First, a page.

Porsche is considering rescinding an existing contract to build the next generation Boxster and Cayman at Magna in Austria from 2013, and may instead move production to Karmann in Germany.
In a move aimed at protecting closely guarded engineering and production cost secrets relating to its upcoming entry level roadster and coupe pairing, Porsche insiders say plans established under former boss, Wendelin Weideking, to build the Boxster and Cayman at Magna’s Graz factory in Austria are now being heavily reviewed following the latter’s bid to rest control of financially embattled Opel.
Porsche’s review of future Boxster and Cayman production comes hot on the heels of threats from parent company Volkswagen’s chairman, Martin Winterkorn, at the recent Frankfurt motor show, where he suggested the German car making giant, which is in the process of purchasing Porsche, may be forced to seek a new engineering partner if Magna’s plans to purchase a majority stake in its key rival Opel ultimately prove successful.
Since its introduction in 1996, Porsche has regularly relied on Valmet in Finland for the production of the Boxster depending on demand. In recent times, however, it has been brought back in-house, with production now taking place at Porsche’s traditional Zuffenhausen factory on the outskirts of Stuttgart along with the mechanical identical Cayman.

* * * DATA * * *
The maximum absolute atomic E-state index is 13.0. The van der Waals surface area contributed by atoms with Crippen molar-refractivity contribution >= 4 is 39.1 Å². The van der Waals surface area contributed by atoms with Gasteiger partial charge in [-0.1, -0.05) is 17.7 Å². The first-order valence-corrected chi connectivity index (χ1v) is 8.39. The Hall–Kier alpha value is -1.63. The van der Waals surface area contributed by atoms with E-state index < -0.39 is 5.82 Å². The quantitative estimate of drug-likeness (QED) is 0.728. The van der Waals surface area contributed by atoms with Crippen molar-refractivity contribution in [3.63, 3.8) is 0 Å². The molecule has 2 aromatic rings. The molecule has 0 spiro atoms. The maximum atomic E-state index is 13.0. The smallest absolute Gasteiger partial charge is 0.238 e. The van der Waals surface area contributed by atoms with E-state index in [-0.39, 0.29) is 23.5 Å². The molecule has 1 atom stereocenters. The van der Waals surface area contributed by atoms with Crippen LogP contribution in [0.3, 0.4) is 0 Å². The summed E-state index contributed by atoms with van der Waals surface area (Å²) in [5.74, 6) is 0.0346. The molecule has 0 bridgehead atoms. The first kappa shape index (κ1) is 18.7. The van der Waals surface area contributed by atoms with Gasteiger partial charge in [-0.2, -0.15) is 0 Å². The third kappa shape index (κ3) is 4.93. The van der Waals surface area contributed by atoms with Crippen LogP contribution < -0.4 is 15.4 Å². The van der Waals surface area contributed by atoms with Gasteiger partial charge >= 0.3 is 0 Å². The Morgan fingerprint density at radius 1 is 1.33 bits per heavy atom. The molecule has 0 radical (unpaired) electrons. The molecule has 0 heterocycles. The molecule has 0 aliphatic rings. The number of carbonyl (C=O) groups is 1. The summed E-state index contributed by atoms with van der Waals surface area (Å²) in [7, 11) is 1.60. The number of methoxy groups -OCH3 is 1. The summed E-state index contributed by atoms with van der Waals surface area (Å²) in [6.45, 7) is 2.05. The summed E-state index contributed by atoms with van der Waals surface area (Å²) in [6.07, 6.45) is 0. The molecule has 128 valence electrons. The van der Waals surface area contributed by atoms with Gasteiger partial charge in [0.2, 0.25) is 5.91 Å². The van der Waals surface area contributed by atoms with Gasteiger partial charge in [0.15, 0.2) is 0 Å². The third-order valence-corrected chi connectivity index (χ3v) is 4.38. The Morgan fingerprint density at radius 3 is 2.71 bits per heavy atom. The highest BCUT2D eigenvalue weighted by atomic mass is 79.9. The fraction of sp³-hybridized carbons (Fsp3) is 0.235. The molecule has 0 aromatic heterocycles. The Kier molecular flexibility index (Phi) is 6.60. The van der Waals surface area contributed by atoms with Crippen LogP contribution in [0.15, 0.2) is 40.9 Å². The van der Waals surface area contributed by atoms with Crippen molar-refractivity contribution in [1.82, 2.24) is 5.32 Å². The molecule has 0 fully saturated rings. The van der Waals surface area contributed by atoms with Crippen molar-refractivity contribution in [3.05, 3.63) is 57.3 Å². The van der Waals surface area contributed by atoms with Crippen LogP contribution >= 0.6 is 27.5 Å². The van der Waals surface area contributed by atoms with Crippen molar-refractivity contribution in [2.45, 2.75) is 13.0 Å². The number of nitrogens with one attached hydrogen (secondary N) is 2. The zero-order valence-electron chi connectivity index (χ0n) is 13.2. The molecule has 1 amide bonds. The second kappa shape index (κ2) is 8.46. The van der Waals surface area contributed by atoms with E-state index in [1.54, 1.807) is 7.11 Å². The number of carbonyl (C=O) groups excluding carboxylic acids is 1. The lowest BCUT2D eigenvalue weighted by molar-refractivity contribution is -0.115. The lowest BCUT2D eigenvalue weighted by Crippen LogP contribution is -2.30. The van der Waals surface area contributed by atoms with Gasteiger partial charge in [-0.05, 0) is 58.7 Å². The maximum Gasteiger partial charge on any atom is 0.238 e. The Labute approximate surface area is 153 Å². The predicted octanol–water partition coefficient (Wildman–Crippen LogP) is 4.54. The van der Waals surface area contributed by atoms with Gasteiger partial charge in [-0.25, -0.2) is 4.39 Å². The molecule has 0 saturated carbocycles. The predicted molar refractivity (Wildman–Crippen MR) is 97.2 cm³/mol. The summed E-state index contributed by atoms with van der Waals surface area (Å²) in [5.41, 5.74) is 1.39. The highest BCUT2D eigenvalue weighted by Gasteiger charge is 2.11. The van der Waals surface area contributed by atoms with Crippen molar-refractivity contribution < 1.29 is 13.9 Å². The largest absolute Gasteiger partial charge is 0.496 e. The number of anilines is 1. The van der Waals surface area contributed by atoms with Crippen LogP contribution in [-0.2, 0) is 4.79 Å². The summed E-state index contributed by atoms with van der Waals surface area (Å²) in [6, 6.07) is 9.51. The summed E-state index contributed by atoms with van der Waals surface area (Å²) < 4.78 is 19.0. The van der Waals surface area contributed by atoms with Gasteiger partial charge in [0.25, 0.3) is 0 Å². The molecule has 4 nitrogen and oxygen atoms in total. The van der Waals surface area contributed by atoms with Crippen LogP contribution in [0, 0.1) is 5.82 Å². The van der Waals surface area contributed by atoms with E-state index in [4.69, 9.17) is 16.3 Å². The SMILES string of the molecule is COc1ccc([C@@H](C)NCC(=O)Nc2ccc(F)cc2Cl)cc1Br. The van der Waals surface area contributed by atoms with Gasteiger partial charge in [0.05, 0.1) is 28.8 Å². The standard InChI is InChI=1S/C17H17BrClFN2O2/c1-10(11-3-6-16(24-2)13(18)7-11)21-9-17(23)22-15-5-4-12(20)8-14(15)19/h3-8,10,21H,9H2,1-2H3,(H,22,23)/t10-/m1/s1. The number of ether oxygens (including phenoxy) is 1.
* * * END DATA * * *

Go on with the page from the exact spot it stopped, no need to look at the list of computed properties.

Porsche’s decision to move production from Valmet to Magna was originally made on cost and logistic grounds, although insiders now suggest the future Boxster and Cayman could end up hailing from Karmann, which recently entered bankruptcy protection following the loss of key contracts, including the Mercedes-Benz CLK cabriolet.
The loss of engineering work from Porsche and Volkswagen would be a major financial blow to Magna, which is already reeling from a major downturn in contracts in the wake of the world economic crisis. No firm figure has been placed on what the Porsche and Volkswagen contracts are worth, although insiders put them at “in the hundreds of million” per year bracket.
Still, they may not be the only car maker considering their relationship with Magna. BMW officials say an internal study has been kicked off to establish whether plans to build next year’s Mini Crossover at Magna could be advantageous to Opel.